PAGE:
Weizmann Institute news releases are posted on the World Wide Web at http://wiswander.weizmann.ac.il/, and are also available at http://www.eurekalert.org/
Yivsam Azgad | EurekAlert!
Researchers identify cause of hereditary skeletal muscle disorder
22.02.2017 | Klinikum der Universität München
Second cause of hidden hearing loss identified
20.02.2017 | Michigan Medicine - University of Michigan
Cells need to repair damaged DNA in our genes to prevent the development of cancer and other diseases. Our cells therefore activate and send “repair-proteins”...
The Fraunhofer IWS Dresden and Technische Universität Dresden inaugurated their jointly operated Center for Additive Manufacturing Dresden (AMCD) with a festive ceremony on February 7, 2017. Scientists from various disciplines perform research on materials, additive manufacturing processes and innovative technologies, which build up components in a layer by layer process. This technology opens up new horizons for component design and combinations of functions. For example during fabrication, electrical conductors and sensors are already able to be additively manufactured into components. They provide information about stress conditions of a product during operation.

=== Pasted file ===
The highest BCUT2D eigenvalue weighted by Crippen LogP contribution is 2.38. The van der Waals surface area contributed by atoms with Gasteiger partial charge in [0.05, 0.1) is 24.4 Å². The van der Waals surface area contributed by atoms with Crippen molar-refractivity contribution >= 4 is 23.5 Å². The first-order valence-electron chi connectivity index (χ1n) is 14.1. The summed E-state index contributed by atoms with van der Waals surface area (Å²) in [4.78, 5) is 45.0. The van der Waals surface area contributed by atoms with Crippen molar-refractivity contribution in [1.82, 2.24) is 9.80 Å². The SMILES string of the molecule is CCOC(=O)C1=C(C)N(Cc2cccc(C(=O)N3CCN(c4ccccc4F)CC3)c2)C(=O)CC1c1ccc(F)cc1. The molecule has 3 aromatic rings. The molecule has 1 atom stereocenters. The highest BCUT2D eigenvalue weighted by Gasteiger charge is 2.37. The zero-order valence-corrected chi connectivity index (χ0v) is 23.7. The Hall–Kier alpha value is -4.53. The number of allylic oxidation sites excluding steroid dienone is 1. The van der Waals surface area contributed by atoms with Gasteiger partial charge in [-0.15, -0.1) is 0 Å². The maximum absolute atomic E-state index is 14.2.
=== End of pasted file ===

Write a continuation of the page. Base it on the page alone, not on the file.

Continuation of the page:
The 3D-printing technology, or additive manufacturing as it is often called, has long made the step out of scientific research laboratories into industrial...
Nature does amazing things with limited design materials. Grass, for example, can support its own weight, resist strong wind loads, and recover after being...
Nanometer-scale magnetic perforated grids could create new possibilities for computing. Together with international colleagues, scientists from the Helmholtz Zentrum Dresden-Rossendorf (HZDR) have shown how a cobalt grid can be reliably programmed at room temperature. In addition they discovered that for every hole ("antidot") three magnetic states can be configured. The results have been published in the journal "Scientific Reports".
Physicist Dr. Rantej Bali from the HZDR, together with scientists from Singapore and Australia, designed a special grid structure in a thin layer of cobalt in...
13.02.2017 | Event News
10.02.2017 | Event News
09.02.2017 | Event News
22.02.2017 | Power and Electrical Engineering
22.02.2017 | Life Sciences
22.02.2017 | Physics and Astronomy